Skip to main content Accessibility help
×
Home
Hostname: page-component-8bbf57454-7zlxw Total loading time: 0.428 Render date: 2022-01-25T05:55:35.853Z Has data issue: true Feature Flags: { "shouldUseShareProductTool": true, "shouldUseHypothesis": true, "isUnsiloEnabled": true, "metricsAbstractViews": false, "figures": true, "newCiteModal": false, "newCitedByModal": true, "newEcommerce": true, "newUsageEvents": true }

Book contents

28 - Management of cancer of the vagina

Published online by Cambridge University Press:  05 November 2015

Rashmi Jadon
Affiliation:
Velindre Cancer Centre, Velindre Hospital, Cardiff, UK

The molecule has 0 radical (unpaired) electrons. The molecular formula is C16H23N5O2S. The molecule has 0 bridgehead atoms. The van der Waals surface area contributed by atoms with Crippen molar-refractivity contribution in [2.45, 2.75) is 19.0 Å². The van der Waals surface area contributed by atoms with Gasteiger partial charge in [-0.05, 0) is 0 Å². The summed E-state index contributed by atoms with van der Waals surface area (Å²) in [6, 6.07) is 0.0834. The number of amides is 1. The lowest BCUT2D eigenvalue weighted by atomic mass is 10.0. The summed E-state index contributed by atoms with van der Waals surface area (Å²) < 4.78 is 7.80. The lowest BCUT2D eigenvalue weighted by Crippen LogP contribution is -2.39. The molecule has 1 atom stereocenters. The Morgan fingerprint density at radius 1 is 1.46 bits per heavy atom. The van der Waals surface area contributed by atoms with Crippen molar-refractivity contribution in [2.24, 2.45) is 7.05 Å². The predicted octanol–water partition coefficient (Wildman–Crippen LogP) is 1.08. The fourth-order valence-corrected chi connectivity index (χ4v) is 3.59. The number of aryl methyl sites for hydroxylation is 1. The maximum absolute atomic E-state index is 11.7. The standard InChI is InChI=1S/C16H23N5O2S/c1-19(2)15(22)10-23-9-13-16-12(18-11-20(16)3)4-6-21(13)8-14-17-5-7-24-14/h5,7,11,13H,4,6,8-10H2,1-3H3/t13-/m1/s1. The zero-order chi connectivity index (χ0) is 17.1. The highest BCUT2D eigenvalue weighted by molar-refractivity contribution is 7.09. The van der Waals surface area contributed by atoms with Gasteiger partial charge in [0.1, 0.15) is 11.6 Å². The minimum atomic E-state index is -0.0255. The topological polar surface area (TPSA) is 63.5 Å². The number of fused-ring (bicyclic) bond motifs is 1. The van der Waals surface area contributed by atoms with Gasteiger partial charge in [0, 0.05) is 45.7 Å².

Emma Hudson
Affiliation:
Velindre Cancer Centre, Velindre Hospital, Cardiff, UK
Louise Hanna
Affiliation:
Velindre Cancer Centre, Velindre Hospital, Cardiff, UK
Louise Hanna
Affiliation:
Velindre Cancer Centre, Velindre Hospital, Cardiff
Tom Crosby
Affiliation:
Velindre Cancer Centre, Velindre Hospital, Cardiff
Fergus Macbeth
Affiliation:
Velindre Cancer Centre, Velindre Hospital, Cardiff
Get access

Summary

Image of the first page of this content. For PDF version, please use the ‘Save PDF’ preceeding this image.'
Type
Chapter
Information
Publisher: Cambridge University Press
Print publication year: 2015

Access options

Get access to the full version of this content by using one of the access options below. (Log in options will check for institutional or personal access. Content may require purchase if you do not have access.)

References

Alonso, I., Felix, A., Torné, A., et al. (2012). Human papillomavirus as a favorable prognostic biomarker in squamous cell carcinomas of the vagina. Gynecol. Oncol., 125, 194–199.CrossRefGoogle ScholarPubMed